02 May 2024
2-minute read

Expanding water resource recovery infrastructure for Sydney’s growing northwest

John Holland, Stantec and KBR are partnering with Sydney Water to deliver the North West Treatment Hub Growth Program– a brownfield treatment program that will commence with a $595 million upgrade of Rouse Hill and Riverstone Water Resource Recovery Facilities.

The 10-year program will increase wastewater treatment capacity across three of Sydney Water’s Water Resource Recovery Facilities as Sydney’s northwest continues to grow, creating opportunity for an additional 200,000 new house connections.

The first stage of the Growth Program also includes upgrades to Riverstone Water Resource Recovery Facility, with a new biosolids handling plant being built to ensure the ongoing beneficial reuse of product generated from the facility.

Executive General Manager – Infrastructure, Rob Evans, said John Holland was proud to be at the forefront of innovation in the water industry.

“Delivering the North West Treatment Hub further cements our longstanding partnership with Sydney Water to support the future wastewater needs of growing communities,” Mr Evans said.

“Thanks to an innovative solution, we’re not only adding capacity to the wastewater network in Sydney’s northwest, but we’re improving environmental and sustainability outcomes too. We know this is a critical piece of infrastructure that will leave a lasting legacy.”

Sydney Water Project Director, Bernard Clancy, said the first stage of the Growth Program will cater for an additional 110,000 households in the Rouse Hill and Riverstone catchment areas.

“Increasing the capacity at Rouse Hill Water Resource Recovery Facility is critical to allow for growth and handle the increased wastewater flows generated with the expanding population,” Mr Clancy said.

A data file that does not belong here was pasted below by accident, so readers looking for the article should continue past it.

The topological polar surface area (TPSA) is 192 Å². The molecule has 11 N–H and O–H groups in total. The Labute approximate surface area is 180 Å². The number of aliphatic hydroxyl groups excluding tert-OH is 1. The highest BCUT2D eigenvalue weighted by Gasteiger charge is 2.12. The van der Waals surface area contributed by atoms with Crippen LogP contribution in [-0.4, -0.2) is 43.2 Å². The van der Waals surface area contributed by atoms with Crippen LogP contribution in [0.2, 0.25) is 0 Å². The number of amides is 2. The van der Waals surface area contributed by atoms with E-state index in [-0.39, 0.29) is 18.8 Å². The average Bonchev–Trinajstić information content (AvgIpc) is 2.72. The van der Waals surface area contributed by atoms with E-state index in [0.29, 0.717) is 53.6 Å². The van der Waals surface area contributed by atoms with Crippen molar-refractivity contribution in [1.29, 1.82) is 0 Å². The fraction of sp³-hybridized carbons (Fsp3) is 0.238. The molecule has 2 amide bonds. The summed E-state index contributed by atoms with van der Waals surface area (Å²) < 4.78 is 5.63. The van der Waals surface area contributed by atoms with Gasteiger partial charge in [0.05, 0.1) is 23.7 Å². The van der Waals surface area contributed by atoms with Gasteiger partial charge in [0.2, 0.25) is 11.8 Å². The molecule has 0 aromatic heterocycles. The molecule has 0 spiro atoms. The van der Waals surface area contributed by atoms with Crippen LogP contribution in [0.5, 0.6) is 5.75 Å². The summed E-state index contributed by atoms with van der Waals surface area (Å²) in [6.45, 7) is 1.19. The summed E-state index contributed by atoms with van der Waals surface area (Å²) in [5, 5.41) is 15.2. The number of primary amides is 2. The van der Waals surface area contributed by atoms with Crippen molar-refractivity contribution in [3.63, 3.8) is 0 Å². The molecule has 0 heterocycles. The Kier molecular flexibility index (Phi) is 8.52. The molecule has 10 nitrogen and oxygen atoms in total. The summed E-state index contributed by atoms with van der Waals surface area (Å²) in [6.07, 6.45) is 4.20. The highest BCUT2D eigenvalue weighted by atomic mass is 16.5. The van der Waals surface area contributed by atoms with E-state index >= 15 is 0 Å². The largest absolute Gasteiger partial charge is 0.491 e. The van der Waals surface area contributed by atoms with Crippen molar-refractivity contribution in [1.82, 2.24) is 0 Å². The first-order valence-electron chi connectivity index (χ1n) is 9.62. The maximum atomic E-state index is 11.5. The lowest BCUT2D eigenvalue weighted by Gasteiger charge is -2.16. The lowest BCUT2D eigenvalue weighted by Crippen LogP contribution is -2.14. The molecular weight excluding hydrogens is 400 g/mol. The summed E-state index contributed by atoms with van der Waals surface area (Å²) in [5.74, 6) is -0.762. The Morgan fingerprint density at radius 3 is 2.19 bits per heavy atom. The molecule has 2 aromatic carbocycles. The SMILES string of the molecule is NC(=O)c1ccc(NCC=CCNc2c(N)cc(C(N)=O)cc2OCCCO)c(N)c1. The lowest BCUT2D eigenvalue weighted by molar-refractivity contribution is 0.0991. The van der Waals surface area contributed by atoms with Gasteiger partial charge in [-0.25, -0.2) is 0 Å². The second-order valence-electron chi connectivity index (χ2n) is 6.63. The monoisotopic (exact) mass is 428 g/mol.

“Treatment upgrades will also be undertaken to improve the reliability of recycled water supply for the Rouse Hill Recycled Water Scheme and to maintain the health of local waterways and the Hawkesbury Nepean River.

“Sydney Water is focused on getting the best environmental outcomes. This project will make sure the water we put back into local waterways is healthy, safe and protects the environment,” Mr Clancy said.

Stantec’s Regional Director for Water, John Ciccotelli, said they are delighted to build on their existing strong relationships with Sydney Water, John Holland and KBR to deliver a project that will allow greater Sydney to grow.

“We’re ready to draw from our deep local and global reach to help deliver the innovative solutions for managing and reusing wastewater in one of Australia’s fastest growing communities,” Ciccotelli said.

KBR’s Senior Director, Water, Energy and Resources, Carey Gent, said they are extremely proud to support Sydney Water in giving new life to wastewater in Sydney’s northwest. 

“We’re committed to co-creating innovative, sustainable and efficient wastewater solutions that will support the future wastewater needs of Sydney’s growing communities,” Mr Gent said.

Supporting Sydney Water’s sustainability objectives and 2030 net zero target, the Project is targeting an ISC 2.1 Silver Rating.

Design and procurement of critical pieces of equipment is now progressing and construction is expected to start in late 2024.

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